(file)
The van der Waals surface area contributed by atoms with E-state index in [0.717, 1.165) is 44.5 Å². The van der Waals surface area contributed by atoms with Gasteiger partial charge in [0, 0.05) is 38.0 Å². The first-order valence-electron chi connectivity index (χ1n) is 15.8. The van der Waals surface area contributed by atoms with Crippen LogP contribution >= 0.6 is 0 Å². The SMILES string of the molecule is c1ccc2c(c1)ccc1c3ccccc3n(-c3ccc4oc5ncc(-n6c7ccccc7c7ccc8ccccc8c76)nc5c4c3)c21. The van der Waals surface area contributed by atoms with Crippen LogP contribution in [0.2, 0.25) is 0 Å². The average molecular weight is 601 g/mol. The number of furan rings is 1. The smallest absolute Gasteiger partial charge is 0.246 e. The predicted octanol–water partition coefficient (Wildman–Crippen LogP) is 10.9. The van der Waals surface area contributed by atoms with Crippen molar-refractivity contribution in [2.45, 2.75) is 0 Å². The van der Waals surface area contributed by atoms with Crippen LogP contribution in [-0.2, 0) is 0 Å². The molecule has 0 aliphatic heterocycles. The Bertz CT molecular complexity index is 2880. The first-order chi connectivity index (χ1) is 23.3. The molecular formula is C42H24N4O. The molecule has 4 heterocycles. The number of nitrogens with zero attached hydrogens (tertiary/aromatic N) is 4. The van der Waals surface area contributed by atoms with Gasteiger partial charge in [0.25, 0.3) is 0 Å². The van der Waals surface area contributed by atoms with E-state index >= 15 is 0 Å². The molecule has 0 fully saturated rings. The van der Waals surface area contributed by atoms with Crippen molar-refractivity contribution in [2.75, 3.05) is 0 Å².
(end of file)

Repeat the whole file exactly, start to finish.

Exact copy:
The van der Waals surface area contributed by atoms with E-state index in [0.717, 1.165) is 44.5 Å². The van der Waals surface area contributed by atoms with Gasteiger partial charge in [0, 0.05) is 38.0 Å². The first-order valence-electron chi connectivity index (χ1n) is 15.8. The van der Waals surface area contributed by atoms with Crippen LogP contribution >= 0.6 is 0 Å². The SMILES string of the molecule is c1ccc2c(c1)ccc1c3ccccc3n(-c3ccc4oc5ncc(-n6c7ccccc7c7ccc8ccccc8c76)nc5c4c3)c21. The van der Waals surface area contributed by atoms with Crippen LogP contribution in [0.2, 0.25) is 0 Å². The average molecular weight is 601 g/mol. The number of furan rings is 1. The smallest absolute Gasteiger partial charge is 0.246 e. The predicted octanol–water partition coefficient (Wildman–Crippen LogP) is 10.9. The van der Waals surface area contributed by atoms with Crippen molar-refractivity contribution in [2.45, 2.75) is 0 Å². The van der Waals surface area contributed by atoms with Crippen LogP contribution in [-0.2, 0) is 0 Å². The molecule has 0 aliphatic heterocycles. The Bertz CT molecular complexity index is 2880. The first-order chi connectivity index (χ1) is 23.3. The molecular formula is C42H24N4O. The molecule has 4 heterocycles. The number of nitrogens with zero attached hydrogens (tertiary/aromatic N) is 4. The van der Waals surface area contributed by atoms with Gasteiger partial charge in [0.25, 0.3) is 0 Å². The van der Waals surface area contributed by atoms with E-state index >= 15 is 0 Å². The molecule has 0 fully saturated rings. The van der Waals surface area contributed by atoms with Crippen molar-refractivity contribution in [2.75, 3.05) is 0 Å².